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J AHIMA. 1992 Feb;63(2):85-98.

Tools for advance directives. American Health Information Management Association.

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  • American Health Information Management Association.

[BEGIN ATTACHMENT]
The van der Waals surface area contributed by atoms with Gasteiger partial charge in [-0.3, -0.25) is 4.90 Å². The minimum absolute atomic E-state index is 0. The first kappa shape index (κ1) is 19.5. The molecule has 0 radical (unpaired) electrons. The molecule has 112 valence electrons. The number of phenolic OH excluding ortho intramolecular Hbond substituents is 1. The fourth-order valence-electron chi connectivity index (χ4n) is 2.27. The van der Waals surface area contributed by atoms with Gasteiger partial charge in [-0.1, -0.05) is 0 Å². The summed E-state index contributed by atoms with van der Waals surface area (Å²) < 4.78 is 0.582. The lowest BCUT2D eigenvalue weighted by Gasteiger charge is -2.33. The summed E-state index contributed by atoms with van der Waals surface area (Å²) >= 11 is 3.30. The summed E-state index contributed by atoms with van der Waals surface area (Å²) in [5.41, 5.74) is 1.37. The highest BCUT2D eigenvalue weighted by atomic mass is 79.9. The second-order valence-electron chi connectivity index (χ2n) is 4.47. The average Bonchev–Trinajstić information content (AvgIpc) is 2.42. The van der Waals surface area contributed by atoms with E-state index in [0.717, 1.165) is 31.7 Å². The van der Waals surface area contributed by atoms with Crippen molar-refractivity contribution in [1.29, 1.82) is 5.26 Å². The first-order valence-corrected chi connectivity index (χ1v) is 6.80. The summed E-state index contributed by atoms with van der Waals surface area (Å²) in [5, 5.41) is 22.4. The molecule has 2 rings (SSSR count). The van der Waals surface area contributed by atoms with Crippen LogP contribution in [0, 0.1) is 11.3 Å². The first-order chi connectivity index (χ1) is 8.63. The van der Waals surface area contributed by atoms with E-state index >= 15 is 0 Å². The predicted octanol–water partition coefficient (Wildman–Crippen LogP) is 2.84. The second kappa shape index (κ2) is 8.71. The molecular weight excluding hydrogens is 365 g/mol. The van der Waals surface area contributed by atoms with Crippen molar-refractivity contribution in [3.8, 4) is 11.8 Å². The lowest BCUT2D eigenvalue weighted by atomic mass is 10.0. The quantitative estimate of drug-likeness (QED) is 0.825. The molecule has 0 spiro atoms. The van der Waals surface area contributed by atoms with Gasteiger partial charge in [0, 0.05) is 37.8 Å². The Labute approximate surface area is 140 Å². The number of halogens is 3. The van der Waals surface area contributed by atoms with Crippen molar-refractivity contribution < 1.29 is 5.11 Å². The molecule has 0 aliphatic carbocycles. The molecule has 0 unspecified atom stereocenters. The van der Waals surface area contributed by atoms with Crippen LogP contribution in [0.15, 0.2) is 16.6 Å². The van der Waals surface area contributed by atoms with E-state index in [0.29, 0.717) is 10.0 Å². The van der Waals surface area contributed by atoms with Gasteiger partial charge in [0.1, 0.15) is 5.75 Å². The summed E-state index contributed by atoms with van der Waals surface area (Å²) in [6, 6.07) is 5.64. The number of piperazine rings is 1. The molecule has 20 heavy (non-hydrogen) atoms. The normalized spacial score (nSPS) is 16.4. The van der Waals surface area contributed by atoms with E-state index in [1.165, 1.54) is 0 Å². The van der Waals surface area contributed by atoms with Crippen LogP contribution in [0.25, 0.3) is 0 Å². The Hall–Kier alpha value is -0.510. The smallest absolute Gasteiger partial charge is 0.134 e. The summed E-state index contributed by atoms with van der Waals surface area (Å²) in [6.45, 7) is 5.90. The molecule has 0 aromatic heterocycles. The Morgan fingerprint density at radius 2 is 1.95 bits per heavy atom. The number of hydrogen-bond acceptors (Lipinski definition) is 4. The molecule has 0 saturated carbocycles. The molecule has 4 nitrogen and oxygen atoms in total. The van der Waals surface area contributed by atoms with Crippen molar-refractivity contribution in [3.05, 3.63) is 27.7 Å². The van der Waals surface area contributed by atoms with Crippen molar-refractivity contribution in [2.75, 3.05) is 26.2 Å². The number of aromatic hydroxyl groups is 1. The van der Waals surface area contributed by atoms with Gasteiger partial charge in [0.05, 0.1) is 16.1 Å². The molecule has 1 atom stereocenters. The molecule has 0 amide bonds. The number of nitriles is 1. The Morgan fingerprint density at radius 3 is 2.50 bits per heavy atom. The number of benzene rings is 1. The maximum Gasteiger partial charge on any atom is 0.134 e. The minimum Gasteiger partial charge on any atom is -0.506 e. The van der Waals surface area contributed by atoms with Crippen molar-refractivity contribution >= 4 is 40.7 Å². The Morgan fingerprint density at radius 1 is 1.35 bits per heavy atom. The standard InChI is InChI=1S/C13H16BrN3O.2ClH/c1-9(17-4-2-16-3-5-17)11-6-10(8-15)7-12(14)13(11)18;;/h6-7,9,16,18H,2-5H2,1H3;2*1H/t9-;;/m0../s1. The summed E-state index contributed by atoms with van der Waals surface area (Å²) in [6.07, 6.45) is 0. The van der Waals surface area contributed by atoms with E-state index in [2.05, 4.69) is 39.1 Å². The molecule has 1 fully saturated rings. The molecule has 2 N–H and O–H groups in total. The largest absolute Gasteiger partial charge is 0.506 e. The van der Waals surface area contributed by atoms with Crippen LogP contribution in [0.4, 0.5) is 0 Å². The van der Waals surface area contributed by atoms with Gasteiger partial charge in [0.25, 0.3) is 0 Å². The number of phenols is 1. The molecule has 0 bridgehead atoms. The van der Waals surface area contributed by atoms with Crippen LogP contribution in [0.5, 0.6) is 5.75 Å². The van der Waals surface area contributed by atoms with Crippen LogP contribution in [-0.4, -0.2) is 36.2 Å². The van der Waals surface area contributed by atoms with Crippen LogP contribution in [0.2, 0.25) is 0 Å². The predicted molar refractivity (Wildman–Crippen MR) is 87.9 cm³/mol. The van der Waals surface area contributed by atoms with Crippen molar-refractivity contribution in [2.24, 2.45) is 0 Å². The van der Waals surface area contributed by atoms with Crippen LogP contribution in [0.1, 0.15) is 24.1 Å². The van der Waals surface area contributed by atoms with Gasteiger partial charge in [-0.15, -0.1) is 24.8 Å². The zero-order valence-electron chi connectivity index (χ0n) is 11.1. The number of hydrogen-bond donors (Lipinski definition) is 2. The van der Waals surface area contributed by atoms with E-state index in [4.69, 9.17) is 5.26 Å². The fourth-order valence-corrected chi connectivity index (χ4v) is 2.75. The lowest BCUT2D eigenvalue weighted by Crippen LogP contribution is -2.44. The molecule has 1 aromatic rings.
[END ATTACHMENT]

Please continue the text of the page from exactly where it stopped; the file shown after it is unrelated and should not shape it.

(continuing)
This issue of the Journal of AHIMA contains a Position Statement on advance directives. Here we have included several "tools" or helpful documents to support your organization's ongoing education regarding advance directives. First, we offer a "Sample Policy and Procedure" addressing the administrative process of advance directives. This sample policy was adapted from a policy shared by Jean Clark, RRA, operations director with Roper Hospital in Charleston, SC, and a director on the AHIMA Board of Directors. Do not automatically accept this policy and procedure for your organization. Instead, the health information management professional could use this sample to write your organization's own, specific policy and procedures that are consistent with your state's law and legal counsel's advice. The second article, "Advance Directives and the New Joint Commission Requirements," compares 1992 Joint Commission standards for Patient Rights and The Patient Self-Determination Act requirements. Selected sections from the Joint Commission chapter on Patient Rights are highlighted and comments added that contrast it with the act. "Common Questions and Answers Related to Advance Directives" is the third tool we offer. These questions and answers may be used for a patient education brochure or staff inservice education program outline. Again, information specific to your own state needs to be added. The fourth tool we offer is miniature "Sample Slides" or overhead transparency copy that can be enlarged and used for a presentation on the basics of advance directives for a community group for staff education. We thank Dee McLane, RRA, director, Medical Information Services at Self Memorial Hospital in Greenwood, SC, who developed these slides for presentations conducted at her hospital. We also thank Jeri Whitworth, RRA, who produced the graphics on these slides. Whitworth is a first year director on the AHIMA Board of Directors this year. Again you can use as is or consider these a model as you develop your own presentation geared for your specific audience. Last, but not least, we include samples of a "Living Will Declaration" and a "Durable Power of Attorney for Health Care" forms reprinted with permission from the American Association of Retired Persons (AARP). We include them here so you can examine the language of each type of advance directive. Copies for your organization should be requested from AARP at 1909 K Street NW, Washington, DC 20049, (202) 662-4895. Forms specific to each state are available from The Society for the Right to Die/Concern for Dying at 250 W. 57th Street, New York, NY 10107, (212) 246-6973. The requirement under The Patient Self-Determination Act became effective December 1, 1991, but the educational requirements of the act are meant to be ongoing. These "tools" are to help you continue to be a regular contributor to the educational process in your organization.

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